Along with all the creatures who consume mistletoes, there is yet another entourage that benefits. Some animals build their nests in the mistletoe where they get some protection from the elements and predators. The action of the mistletoe itself increases hollows in trees, and so all the creatures that nest in hollows get the benefit. A further benefit is that their presence in trees alters the forest canopy and reduces the severity of bushfires.

In life systems, what goes around comes around. The host tree or shrub gets a steady rain of litter, droppings, and other organic matter that become part of the nutrient cycle, benefiting both the host and other plants in the area. In short, the benefits of mistletoes pass through the lives and bodies of many species before turning into nutrients to be drawn up by hosts and tapped into by mistletoes.

The relationships work because of the extravagant generosity of interdependence: highly nutritious nectar produced by bright showy flowers; shiny seeds loaded with carbs and sugars; mistletoe birds with their gorgeous red feathers, lovely song, and fertile poop; gliders and possums; butterflies who visit, eat, and reproduce.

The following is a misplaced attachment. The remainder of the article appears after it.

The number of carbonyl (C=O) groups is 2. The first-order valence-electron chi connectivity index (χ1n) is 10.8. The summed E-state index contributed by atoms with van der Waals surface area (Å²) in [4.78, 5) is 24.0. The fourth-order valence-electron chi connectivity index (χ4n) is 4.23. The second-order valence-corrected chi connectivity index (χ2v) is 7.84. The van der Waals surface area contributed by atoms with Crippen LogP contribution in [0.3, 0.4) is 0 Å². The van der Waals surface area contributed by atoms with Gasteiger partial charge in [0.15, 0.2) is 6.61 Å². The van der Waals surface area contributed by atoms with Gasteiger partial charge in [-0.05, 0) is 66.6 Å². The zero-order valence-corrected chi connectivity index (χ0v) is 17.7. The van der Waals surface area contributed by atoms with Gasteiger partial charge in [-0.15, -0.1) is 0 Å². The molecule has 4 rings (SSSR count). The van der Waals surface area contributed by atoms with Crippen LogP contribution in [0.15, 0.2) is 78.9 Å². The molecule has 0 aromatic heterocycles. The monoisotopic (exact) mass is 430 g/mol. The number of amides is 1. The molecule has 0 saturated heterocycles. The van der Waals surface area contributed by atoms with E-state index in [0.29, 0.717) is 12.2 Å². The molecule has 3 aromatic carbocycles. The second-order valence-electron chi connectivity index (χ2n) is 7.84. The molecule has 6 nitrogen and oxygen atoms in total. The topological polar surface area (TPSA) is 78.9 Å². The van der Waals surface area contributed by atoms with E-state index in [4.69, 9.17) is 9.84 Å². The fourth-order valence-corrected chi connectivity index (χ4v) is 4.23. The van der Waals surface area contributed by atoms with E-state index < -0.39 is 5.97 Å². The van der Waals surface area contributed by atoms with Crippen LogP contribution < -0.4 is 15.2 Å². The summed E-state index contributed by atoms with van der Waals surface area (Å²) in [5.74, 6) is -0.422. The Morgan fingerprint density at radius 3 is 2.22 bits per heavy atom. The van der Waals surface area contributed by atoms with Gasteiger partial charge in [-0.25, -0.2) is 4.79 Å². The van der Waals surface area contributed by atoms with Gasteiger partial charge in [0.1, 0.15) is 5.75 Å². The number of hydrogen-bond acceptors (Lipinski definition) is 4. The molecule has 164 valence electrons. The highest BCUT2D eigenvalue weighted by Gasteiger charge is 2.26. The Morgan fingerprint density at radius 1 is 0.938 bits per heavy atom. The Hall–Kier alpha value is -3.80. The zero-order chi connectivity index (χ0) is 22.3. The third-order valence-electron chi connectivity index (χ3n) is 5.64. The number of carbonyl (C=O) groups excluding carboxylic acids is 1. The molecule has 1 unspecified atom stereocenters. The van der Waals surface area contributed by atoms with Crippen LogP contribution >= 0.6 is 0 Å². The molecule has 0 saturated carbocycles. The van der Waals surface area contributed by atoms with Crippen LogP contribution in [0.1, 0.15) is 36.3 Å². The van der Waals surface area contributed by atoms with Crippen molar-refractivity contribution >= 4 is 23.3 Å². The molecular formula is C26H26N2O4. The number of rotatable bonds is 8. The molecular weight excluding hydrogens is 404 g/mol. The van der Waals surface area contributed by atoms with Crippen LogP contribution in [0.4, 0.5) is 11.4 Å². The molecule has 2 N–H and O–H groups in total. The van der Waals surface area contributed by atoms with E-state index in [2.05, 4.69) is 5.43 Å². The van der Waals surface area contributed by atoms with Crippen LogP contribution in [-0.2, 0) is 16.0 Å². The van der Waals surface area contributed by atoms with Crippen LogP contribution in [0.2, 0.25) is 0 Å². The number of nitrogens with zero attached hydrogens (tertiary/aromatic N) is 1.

Mistletoe (Amyema) flowers, by Bill and Mark Bell (CC)
Mistletoe (Amyema) flowers, by Bill and Mark Bell (CC)

There is an association between songbirds and mistletoe, and as new evidence is showing that both groups have their origins in ancient Gondwanaland, perhaps there is more to this old and beautiful alliance than is yet properly understood. I found myself totally captivated by a story shared by Andrew Skeoch, a sound recordist specialising in the sounds of nature. He recorded a mistletoe bird in full song, and inadvertently also recorded the fact that this talented little creature was singing and pooping at the same time. Something about this bright little bird creating and performing musically, while depositing mistletoe seeds securely wrapped in glue and fertiliser seems almost magical in its joyfulness (listen to the birdsong here).